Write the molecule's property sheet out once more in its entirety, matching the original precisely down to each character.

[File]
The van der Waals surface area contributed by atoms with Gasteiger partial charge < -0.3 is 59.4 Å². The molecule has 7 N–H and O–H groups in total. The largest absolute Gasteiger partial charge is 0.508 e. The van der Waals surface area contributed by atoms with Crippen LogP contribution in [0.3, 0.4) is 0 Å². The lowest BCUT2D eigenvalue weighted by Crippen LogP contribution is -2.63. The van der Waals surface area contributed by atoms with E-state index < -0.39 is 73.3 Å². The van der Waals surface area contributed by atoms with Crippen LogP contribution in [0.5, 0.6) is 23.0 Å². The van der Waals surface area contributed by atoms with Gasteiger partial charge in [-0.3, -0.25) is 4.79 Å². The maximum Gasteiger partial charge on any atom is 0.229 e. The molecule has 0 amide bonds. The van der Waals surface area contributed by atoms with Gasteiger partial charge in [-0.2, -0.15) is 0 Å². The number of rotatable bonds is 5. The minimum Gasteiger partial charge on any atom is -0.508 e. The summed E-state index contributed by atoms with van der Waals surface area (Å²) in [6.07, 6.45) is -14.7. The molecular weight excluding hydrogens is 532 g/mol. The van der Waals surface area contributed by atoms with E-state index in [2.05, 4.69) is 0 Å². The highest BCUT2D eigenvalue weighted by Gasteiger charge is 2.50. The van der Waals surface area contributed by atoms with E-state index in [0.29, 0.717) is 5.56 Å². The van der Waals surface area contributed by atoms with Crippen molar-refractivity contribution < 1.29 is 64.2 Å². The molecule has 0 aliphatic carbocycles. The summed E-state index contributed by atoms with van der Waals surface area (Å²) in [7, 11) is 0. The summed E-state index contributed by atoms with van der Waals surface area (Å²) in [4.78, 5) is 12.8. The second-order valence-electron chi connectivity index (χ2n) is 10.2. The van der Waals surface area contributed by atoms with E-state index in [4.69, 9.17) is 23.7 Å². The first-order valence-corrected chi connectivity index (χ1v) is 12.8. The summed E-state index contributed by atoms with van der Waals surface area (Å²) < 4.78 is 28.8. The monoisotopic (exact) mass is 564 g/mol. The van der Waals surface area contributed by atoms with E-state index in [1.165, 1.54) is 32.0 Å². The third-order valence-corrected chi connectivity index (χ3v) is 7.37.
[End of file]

The van der Waals surface area contributed by atoms with Gasteiger partial charge < -0.3 is 59.4 Å². The molecule has 7 N–H and O–H groups in total. The largest absolute Gasteiger partial charge is 0.508 e. The van der Waals surface area contributed by atoms with Crippen LogP contribution in [0.3, 0.4) is 0 Å². The lowest BCUT2D eigenvalue weighted by Crippen LogP contribution is -2.63. The van der Waals surface area contributed by atoms with E-state index < -0.39 is 73.3 Å². The van der Waals surface area contributed by atoms with Crippen LogP contribution in [0.5, 0.6) is 23.0 Å². The van der Waals surface area contributed by atoms with Gasteiger partial charge in [-0.3, -0.25) is 4.79 Å². The maximum Gasteiger partial charge on any atom is 0.229 e. The molecule has 0 amide bonds. The van der Waals surface area contributed by atoms with Gasteiger partial charge in [-0.2, -0.15) is 0 Å². The number of rotatable bonds is 5. The minimum Gasteiger partial charge on any atom is -0.508 e. The summed E-state index contributed by atoms with van der Waals surface area (Å²) in [6.07, 6.45) is -14.7. The molecular weight excluding hydrogens is 532 g/mol. The van der Waals surface area contributed by atoms with E-state index in [2.05, 4.69) is 0 Å². The highest BCUT2D eigenvalue weighted by Gasteiger charge is 2.50. The van der Waals surface area contributed by atoms with E-state index in [0.29, 0.717) is 5.56 Å². The van der Waals surface area contributed by atoms with Crippen molar-refractivity contribution < 1.29 is 64.2 Å². The molecule has 0 aliphatic carbocycles. The summed E-state index contributed by atoms with van der Waals surface area (Å²) in [7, 11) is 0. The summed E-state index contributed by atoms with van der Waals surface area (Å²) in [4.78, 5) is 12.8. The second-order valence-electron chi connectivity index (χ2n) is 10.2. The van der Waals surface area contributed by atoms with E-state index in [4.69, 9.17) is 23.7 Å². The first-order valence-corrected chi connectivity index (χ1v) is 12.8. The summed E-state index contributed by atoms with van der Waals surface area (Å²) < 4.78 is 28.8. The monoisotopic (exact) mass is 564 g/mol. The van der Waals surface area contributed by atoms with E-state index in [1.165, 1.54) is 32.0 Å². The third-order valence-corrected chi connectivity index (χ3v) is 7.37.